Upon a friend’s recommendation, I have begun to search out what is commonly known as steamed soup dumplings or xiao long bao.

This is in addition to things like good won ton soup, short ribs, St. Louis style ribs, burritos, ramen noodles, wu tao kau yuk (Chinese braised pork belly with taro), and fried chicken.

And though I am an ambitious cook (my brother and I team up to make a turducken during the holidays), it might be awhile before I try making this myself.  The making of the gelatin soup is a bit lengthy according to this recipe.  Like many people, I like dumpling-like food, whether it be won tons, jiaozi/potstickers, gyoza, shiu mai.  It appears that xiao long bao is the most complex.  When you realize how much work goes into making it, you appreciate it more.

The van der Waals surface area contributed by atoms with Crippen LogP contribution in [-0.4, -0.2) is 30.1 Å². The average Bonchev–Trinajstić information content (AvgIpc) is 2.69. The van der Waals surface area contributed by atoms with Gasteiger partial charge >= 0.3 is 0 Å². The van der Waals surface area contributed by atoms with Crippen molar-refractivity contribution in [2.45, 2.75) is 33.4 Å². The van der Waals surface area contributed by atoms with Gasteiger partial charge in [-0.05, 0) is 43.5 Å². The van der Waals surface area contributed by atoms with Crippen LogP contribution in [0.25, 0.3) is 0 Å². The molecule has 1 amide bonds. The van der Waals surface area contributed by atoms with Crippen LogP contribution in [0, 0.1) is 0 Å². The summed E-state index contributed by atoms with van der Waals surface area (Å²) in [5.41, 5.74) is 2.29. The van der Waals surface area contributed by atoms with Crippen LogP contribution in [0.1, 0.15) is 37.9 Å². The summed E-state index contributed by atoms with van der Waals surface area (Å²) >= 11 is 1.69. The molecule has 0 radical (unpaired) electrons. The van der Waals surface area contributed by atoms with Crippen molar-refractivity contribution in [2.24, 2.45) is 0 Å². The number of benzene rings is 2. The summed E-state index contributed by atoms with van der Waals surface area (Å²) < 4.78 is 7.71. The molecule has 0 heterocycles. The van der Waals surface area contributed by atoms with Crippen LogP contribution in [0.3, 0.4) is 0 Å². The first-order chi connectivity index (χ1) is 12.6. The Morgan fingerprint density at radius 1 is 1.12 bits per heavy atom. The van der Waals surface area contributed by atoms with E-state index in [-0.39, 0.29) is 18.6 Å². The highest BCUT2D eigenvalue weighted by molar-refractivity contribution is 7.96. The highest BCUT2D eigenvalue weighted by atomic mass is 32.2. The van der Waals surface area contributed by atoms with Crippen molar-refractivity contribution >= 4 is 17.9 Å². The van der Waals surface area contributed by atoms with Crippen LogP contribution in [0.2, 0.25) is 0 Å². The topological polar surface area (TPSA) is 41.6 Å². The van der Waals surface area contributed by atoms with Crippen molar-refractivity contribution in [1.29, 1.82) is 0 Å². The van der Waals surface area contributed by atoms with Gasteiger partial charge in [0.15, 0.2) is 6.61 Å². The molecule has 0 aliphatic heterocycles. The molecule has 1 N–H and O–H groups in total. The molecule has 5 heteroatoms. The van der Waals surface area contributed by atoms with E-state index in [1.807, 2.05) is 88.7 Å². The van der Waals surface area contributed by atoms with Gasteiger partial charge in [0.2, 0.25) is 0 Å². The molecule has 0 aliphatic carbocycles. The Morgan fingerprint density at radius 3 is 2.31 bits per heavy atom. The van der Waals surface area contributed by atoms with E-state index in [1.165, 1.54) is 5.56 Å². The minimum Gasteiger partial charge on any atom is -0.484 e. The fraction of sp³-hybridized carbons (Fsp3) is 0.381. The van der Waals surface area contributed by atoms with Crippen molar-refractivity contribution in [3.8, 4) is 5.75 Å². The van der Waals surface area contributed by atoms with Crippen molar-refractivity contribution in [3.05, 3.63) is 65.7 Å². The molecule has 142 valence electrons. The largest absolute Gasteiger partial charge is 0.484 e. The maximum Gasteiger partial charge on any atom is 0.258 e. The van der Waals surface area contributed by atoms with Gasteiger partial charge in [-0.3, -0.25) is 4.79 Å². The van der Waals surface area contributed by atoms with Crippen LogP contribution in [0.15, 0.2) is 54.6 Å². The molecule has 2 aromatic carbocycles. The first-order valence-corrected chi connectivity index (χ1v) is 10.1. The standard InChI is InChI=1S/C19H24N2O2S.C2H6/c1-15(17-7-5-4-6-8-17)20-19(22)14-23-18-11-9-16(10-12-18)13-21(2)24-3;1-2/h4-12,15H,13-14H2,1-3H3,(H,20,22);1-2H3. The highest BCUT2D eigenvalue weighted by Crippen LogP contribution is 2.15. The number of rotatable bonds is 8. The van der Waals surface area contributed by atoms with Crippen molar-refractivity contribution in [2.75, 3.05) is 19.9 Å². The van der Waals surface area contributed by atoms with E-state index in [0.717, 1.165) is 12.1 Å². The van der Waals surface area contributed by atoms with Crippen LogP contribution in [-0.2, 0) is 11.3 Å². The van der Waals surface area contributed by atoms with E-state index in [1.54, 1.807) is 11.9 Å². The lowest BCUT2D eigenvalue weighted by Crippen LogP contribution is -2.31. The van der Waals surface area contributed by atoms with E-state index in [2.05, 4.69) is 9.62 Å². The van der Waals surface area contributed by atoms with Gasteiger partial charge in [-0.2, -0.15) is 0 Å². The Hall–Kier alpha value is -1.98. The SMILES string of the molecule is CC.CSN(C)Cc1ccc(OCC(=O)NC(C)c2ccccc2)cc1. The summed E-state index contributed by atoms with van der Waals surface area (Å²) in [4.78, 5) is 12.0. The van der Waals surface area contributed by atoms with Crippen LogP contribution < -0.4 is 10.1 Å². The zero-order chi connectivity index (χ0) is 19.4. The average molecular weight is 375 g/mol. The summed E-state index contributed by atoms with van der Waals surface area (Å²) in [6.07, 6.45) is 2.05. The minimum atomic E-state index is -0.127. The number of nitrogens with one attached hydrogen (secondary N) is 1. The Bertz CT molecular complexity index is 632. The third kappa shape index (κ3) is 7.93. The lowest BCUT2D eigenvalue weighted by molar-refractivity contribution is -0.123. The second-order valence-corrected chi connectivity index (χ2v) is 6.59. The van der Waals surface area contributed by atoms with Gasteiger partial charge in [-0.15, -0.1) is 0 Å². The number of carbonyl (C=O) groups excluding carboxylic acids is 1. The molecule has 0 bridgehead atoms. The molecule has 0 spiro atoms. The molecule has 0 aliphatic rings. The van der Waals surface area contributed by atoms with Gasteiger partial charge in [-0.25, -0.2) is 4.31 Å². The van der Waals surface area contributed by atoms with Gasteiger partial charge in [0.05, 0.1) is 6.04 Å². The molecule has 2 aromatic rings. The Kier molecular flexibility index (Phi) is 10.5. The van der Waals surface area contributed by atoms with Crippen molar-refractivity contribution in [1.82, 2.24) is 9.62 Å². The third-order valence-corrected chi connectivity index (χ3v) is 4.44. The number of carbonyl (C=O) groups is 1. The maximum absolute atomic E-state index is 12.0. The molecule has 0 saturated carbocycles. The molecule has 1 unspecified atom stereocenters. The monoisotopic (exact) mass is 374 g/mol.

Just yesterday I had xiao long bao from Lao Shanghai, the only place I had ever had it.  When I heard that another friend craves them, I decided to look for other examples.  My friends that know their Chinese food say Tamarind makes good xiao long bao, and I agree.  The skin was slightly thinner or more delicate, and the pork had a better flavor, with a stronger hint of ginger.  I was also happy to see they have hamachi kama on the menu (also pictured).

Ed’s Potsticker House supposedly has good ones, and then so do places in New York (Joe’s Shanghai, Peking Duck House).  Of course, I will seek them out when I go to Shanghai.


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